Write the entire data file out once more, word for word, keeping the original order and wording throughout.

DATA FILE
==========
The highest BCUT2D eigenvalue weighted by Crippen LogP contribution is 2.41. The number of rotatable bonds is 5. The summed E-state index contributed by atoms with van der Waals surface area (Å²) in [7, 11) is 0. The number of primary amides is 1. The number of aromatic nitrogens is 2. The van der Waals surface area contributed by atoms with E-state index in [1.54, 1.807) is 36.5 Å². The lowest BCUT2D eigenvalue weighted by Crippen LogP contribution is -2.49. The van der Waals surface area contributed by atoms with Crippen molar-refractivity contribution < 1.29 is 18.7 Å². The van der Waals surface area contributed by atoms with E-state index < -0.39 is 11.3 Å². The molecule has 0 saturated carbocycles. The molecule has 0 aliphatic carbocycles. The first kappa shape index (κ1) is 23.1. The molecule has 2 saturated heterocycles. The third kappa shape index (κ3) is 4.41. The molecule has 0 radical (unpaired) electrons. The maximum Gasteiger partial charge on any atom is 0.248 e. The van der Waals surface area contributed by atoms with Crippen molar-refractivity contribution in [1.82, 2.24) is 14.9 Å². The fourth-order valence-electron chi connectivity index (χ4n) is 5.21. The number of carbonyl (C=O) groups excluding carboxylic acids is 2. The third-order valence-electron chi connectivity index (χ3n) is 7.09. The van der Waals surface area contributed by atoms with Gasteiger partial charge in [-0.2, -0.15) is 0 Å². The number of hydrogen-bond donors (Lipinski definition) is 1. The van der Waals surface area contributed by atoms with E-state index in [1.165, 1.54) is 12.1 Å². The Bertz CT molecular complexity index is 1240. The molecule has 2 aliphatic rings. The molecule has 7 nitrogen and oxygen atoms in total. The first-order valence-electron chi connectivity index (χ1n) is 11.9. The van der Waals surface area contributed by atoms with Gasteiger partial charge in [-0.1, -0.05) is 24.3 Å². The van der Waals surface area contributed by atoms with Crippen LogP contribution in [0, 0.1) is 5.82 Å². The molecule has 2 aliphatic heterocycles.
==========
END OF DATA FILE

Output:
The highest BCUT2D eigenvalue weighted by Crippen LogP contribution is 2.41. The number of rotatable bonds is 5. The summed E-state index contributed by atoms with van der Waals surface area (Å²) in [7, 11) is 0. The number of primary amides is 1. The number of aromatic nitrogens is 2. The van der Waals surface area contributed by atoms with E-state index in [1.54, 1.807) is 36.5 Å². The lowest BCUT2D eigenvalue weighted by Crippen LogP contribution is -2.49. The van der Waals surface area contributed by atoms with Crippen molar-refractivity contribution < 1.29 is 18.7 Å². The van der Waals surface area contributed by atoms with E-state index < -0.39 is 11.3 Å². The molecule has 0 saturated carbocycles. The molecule has 0 aliphatic carbocycles. The first kappa shape index (κ1) is 23.1. The molecule has 2 saturated heterocycles. The third kappa shape index (κ3) is 4.41. The molecule has 0 radical (unpaired) electrons. The maximum Gasteiger partial charge on any atom is 0.248 e. The van der Waals surface area contributed by atoms with Crippen molar-refractivity contribution in [1.82, 2.24) is 14.9 Å². The fourth-order valence-electron chi connectivity index (χ4n) is 5.21. The number of carbonyl (C=O) groups excluding carboxylic acids is 2. The third-order valence-electron chi connectivity index (χ3n) is 7.09. The van der Waals surface area contributed by atoms with Gasteiger partial charge in [-0.2, -0.15) is 0 Å². The number of hydrogen-bond donors (Lipinski definition) is 1. The van der Waals surface area contributed by atoms with E-state index in [1.165, 1.54) is 12.1 Å². The Bertz CT molecular complexity index is 1240. The molecule has 2 aliphatic rings. The molecule has 7 nitrogen and oxygen atoms in total. The first-order valence-electron chi connectivity index (χ1n) is 11.9. The van der Waals surface area contributed by atoms with Gasteiger partial charge in [-0.1, -0.05) is 24.3 Å². The van der Waals surface area contributed by atoms with Crippen LogP contribution in [0, 0.1) is 5.82 Å². The molecule has 2 aliphatic heterocycles.